28 Feb What To Read Now
Thank you to everyone who contributed to this month’s What To Read Now: Max, Ava and Alexia. We love to share different voices on our website. Would you, or a young person you know, like to review books for us? Get in touch.
The Graveyard Riddle by Lisa Thompson, suitable for ages 9 +
Reviewed by Max, age 11, from Hampshire.
I thought The Graveyard Riddle was an excellent book because it was exciting; I wanted to read on. The storyline follows on from The Goldfish Boy, but you do not need to read that to enjoy this book. Some of the characters in the books are the same, but the storyline in The Graveyard Riddle is mainly about Melody.
I liked it because there’s a big mystery and it’s about citizenship and being helpful. I hope there is another book about the people in Chestnut Close, and I’m looking forward to reading more books by Lisa Thompson. I also liked The Boy Who Fooled The World.
The Climbers by Keith Gray, suitable for ages 13+
Reviewed by Ava, age 13, from London.
Sully is the best climber in his village. He has climbed all of the trees! Twisted Sister, Spider Trap, Double Trunker, and even Crazy Ash Bastard. The only tree he hasn’t climbed yet is the last tree… that is not yet named. The first person to climb it will get to pick its name, and Sully wants to be that person.
When new boy Nottingham comes along and threatens Sully’s title as best climber, he is not happy. Sully’s friends even think that Nottingham has ‘reach’! He has to prove that he is the best climber- yet how?
They have to race. Who can make it to the top of the final tree? The first one to make it will go down in climbing history! But this feud between them isn’t worth losing it all, is it? Is it worth destroying his relationship with all of his friends just to prove his title?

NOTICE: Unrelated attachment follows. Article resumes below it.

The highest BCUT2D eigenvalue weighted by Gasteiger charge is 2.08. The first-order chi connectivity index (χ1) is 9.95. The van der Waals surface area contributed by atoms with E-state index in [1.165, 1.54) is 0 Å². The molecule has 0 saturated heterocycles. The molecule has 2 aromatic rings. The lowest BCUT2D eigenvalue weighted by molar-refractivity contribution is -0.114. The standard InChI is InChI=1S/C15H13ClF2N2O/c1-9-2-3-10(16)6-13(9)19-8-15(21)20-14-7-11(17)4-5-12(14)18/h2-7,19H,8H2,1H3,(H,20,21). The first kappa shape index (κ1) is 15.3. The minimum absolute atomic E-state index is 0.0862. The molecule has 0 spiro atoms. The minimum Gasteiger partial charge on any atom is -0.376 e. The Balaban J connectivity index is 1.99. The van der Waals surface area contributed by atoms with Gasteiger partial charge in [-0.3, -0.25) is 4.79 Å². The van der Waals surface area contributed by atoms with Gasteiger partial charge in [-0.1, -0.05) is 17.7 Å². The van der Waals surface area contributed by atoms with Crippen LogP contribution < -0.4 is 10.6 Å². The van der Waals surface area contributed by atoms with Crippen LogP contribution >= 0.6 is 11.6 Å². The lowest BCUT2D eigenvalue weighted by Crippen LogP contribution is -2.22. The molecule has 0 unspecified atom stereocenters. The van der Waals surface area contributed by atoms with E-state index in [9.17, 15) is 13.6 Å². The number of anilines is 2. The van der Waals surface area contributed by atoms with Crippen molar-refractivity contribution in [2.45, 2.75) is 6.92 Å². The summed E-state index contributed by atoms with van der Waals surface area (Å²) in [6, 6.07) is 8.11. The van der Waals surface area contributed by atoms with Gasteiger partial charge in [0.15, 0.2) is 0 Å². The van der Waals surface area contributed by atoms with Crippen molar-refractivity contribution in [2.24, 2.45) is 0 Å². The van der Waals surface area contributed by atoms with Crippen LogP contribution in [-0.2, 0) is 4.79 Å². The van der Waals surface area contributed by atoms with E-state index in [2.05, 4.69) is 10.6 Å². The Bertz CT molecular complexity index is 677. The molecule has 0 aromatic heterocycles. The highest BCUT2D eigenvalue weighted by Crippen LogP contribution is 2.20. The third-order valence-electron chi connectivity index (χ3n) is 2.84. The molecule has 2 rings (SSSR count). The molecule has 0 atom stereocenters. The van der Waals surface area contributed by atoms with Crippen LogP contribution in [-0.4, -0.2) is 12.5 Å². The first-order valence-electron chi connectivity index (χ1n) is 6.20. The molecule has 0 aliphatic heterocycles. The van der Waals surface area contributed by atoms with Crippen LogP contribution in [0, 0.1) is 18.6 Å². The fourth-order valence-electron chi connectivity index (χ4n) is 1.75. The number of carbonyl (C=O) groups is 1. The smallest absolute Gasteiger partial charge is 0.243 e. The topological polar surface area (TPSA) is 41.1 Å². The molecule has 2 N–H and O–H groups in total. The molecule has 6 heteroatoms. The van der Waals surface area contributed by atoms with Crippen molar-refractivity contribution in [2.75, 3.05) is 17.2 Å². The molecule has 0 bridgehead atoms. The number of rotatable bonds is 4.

All American Boys by Jason Reynolds and Brendan Kiely, suitable for ages 16+
Reviewed by Alexia Yuill. Alexia is one of our school managers at BCiS.
I would like to admit that I completely judged this book by its cover. It looked ‘masculine’ and the title didn’t help. I thought this book was going to be just another book about teens with a ‘Then he said, and then she said’ type dialogue; and, as I started to read, I proved myself right.
Lucky I continued on because somewhere, a few chapters into the book, the writing changed. The book captured my attention to the point I couldn’t put it down.
The issues raised within the book are sensitive which highlights just how important this book is. The diplomacy given on the different perspectives was written so accurately and realistically; as a reader, I could particularly relate to one of the characters and the moral dilemmas we might all face in everyday life.
This book may just be the book that gives our youth encouragement to stand up for what they believe in and even though the first 30 pages may have some hard-hitting swearing, it does disappear throughout the rest of the book. Please do not let the title words ‘Boys’ or ‘American’ put you off, this book is relevant to everyone and a must-read.